- Marcus Ash (@marcusash) July 29, 2014
Ready for a fresh edition of Feedback Loop? This week featured discussions about Apple’s OS X Yosemite beta, Kindle Unlimited, Nokia’s naming conventions, MMO mice and iWatch speculation. Head past the break to talk about all this and more with your fellow Engadget readers.
Share your impressions of the OS X Yosemite beta
Apple just made the beta version of its upcoming operating system update available for download. Engadget Managing Editor Dana Wollman took a look at what we can expect in her Yosemite preview. Are you one of those brave souls who likes living on the bleeding edge? If so, share your own impressions of OS X Yosemite and let us know what you think!
Is Kindle Unlimited worth the cost?
Amazon’s new Kindle Unlimited service gives you all-you-can-read access for $10 per month, competing against services like Oyster and Scribd. Engadget’s product database manager, Kris, wonders whether the service is worth it. She argues that it’s easy to binge-watch shows and movies on services like Netflix, but it’s much harder to binge-read a series of novels. Will you be subscribing to Amazon’s new service? Sound off in the Engadget forums!
Silly model numbers from Microsoft and Nokia
It should be pretty easy to figure out which devices are better based on model numbers alone, right? A “2″ is bigger than a “1,” so “2″ must be better. Take the Nokia Lumia 520 and Lumia 530 for example. TgD examines the differences between each device and wonders whether the Lumia 530 is really better than the Lumia 520. How do you feel when manufacturers do this?
Where are all the MMO mice?
Massively multiplayer online games are some of the most popular types of titles that people play. There was a time when hardware manufacturers like Razer and Logitech made gaming mice that specifically catered to this group. However, Quaddragon feels there’s been little innovation in this area. Where are all the good MMO gaming mice?
Should Apple’s rumored smartwatch include a SIM card?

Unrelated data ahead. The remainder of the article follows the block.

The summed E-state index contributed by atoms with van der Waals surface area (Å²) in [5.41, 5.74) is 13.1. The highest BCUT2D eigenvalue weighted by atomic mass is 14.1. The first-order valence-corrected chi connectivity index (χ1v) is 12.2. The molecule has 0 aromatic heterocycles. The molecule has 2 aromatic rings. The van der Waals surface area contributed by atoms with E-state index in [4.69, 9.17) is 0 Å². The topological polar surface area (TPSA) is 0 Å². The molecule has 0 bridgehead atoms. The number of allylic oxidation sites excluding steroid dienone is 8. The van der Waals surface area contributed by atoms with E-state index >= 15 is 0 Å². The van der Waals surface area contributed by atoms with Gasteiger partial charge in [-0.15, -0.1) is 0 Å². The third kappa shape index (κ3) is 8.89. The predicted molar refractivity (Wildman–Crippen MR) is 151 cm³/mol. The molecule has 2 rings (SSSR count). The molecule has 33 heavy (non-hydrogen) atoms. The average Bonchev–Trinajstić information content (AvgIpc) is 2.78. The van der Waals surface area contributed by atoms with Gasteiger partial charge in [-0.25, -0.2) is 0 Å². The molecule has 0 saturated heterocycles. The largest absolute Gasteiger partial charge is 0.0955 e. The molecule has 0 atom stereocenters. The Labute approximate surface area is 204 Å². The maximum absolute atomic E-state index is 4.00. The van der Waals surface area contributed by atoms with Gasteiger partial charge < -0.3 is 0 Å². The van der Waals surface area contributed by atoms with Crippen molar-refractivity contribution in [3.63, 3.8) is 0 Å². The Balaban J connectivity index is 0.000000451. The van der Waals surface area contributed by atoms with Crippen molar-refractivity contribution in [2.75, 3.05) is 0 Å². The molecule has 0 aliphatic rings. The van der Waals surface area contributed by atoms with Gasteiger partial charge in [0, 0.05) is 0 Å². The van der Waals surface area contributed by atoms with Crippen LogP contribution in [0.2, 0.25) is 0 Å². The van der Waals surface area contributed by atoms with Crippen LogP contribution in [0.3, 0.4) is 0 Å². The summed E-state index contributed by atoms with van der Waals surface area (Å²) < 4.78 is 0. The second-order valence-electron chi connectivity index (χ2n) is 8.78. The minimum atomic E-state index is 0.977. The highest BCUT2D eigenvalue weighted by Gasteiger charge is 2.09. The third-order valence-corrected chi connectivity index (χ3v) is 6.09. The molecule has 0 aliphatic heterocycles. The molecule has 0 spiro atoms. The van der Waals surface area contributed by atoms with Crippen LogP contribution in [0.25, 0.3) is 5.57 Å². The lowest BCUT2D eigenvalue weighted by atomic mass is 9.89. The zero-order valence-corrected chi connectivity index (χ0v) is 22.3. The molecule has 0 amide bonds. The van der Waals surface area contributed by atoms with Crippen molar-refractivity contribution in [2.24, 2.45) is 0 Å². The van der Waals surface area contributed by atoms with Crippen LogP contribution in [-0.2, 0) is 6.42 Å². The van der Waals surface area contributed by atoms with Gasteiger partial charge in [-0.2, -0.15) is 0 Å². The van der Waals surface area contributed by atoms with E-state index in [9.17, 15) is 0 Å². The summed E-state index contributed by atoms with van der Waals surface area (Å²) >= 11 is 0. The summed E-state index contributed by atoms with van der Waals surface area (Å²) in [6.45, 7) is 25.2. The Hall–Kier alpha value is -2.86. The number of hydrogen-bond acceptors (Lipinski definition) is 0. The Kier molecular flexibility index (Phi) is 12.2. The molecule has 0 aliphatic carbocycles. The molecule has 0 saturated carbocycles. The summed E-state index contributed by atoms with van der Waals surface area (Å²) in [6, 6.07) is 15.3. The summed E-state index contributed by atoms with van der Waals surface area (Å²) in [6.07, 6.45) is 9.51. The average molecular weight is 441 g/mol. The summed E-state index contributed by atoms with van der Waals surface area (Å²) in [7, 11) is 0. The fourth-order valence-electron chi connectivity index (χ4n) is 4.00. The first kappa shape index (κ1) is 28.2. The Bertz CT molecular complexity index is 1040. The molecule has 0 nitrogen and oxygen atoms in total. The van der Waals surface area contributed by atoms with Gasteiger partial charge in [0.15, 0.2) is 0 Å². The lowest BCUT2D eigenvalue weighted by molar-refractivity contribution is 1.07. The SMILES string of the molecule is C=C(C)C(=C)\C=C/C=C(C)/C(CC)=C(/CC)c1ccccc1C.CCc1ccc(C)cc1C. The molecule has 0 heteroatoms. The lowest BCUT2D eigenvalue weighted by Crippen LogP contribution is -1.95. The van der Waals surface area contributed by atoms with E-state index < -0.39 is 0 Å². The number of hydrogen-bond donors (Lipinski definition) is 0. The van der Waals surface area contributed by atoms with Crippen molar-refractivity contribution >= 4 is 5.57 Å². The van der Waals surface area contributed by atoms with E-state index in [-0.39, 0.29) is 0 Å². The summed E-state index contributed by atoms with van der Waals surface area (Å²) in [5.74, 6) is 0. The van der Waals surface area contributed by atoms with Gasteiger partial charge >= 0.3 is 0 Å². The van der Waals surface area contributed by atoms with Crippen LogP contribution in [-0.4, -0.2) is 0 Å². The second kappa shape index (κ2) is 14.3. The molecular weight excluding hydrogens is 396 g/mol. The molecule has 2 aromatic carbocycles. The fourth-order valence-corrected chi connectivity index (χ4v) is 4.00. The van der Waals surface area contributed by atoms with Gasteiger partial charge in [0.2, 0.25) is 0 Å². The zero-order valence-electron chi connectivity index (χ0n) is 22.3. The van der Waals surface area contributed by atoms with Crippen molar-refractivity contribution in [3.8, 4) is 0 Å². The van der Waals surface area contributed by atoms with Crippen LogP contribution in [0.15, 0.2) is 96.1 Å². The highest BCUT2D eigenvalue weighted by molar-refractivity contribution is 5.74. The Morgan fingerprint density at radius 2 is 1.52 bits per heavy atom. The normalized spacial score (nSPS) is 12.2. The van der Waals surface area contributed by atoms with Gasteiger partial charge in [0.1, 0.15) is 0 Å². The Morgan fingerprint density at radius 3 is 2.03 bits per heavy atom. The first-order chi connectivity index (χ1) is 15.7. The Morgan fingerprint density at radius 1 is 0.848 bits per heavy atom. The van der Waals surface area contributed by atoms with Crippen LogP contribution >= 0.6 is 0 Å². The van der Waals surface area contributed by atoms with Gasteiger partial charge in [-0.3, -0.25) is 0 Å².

Apple’s smartwatch has long been rumored and we may finally see it as soon as this fall. Engadget forums user Korrekturlesen speculates on whether or not the watch would have a SIM card. Does this sound like a good idea? Share your thoughts right here.
Other discussions you may also like:
- What’s a good homepage for your browser?
- Sony RX-10 vs. Canon T3i Rebel
- Why is OS X sooooooooo slow to access SMB shares over a network?
That’s all this week! Want to talk about your favorite gadget or have a burning question about technology? Register for an Engadget account today, visit the Engadget forums and start a new discussion!
Windows Phone 8.1 may have only just reached the general public, but it’s already in line for a surprisingly large update. Microsoft has posted developer documents (sign-in required) for Windows Phone 8.1 GDR1, a tweak that fills in a few key hardware and software gaps. Aside from previously revealed folder support, the upgrade will allow for smart cases akin to HTC’s Dot View or LG’s QuickCircle. Phone makers will get to run special apps when the cover is closed, and specify what happens when it’s open. This seemingly simple addition could be important, since The Verge claims that HTC is preparing a Windows Phone version of the new One — such a device would need smart cover features to perform the same tricks as its Android counterpart.
The revision should also enable more of the tablet-sized phones that are all the rage in some corners of the globe. It’ll support a 1,280 x 768 resolution on screens as large as 7 inches, and there’s a new 1,280 x 800 option useful for larger devices that use software navigation buttons. Other upgrades are smaller, but should be important in the long run — the update should bring high-quality voice over LTE, higher-quality Bluetooth music (through aptX) and manufacturer-defined custom lock screens. There’s no confirmed schedule for when GDR1 would arrive, but Microsoft is clearly getting close. It won’t be surprising if the next big wave of Windows Phones ships with the new features built in.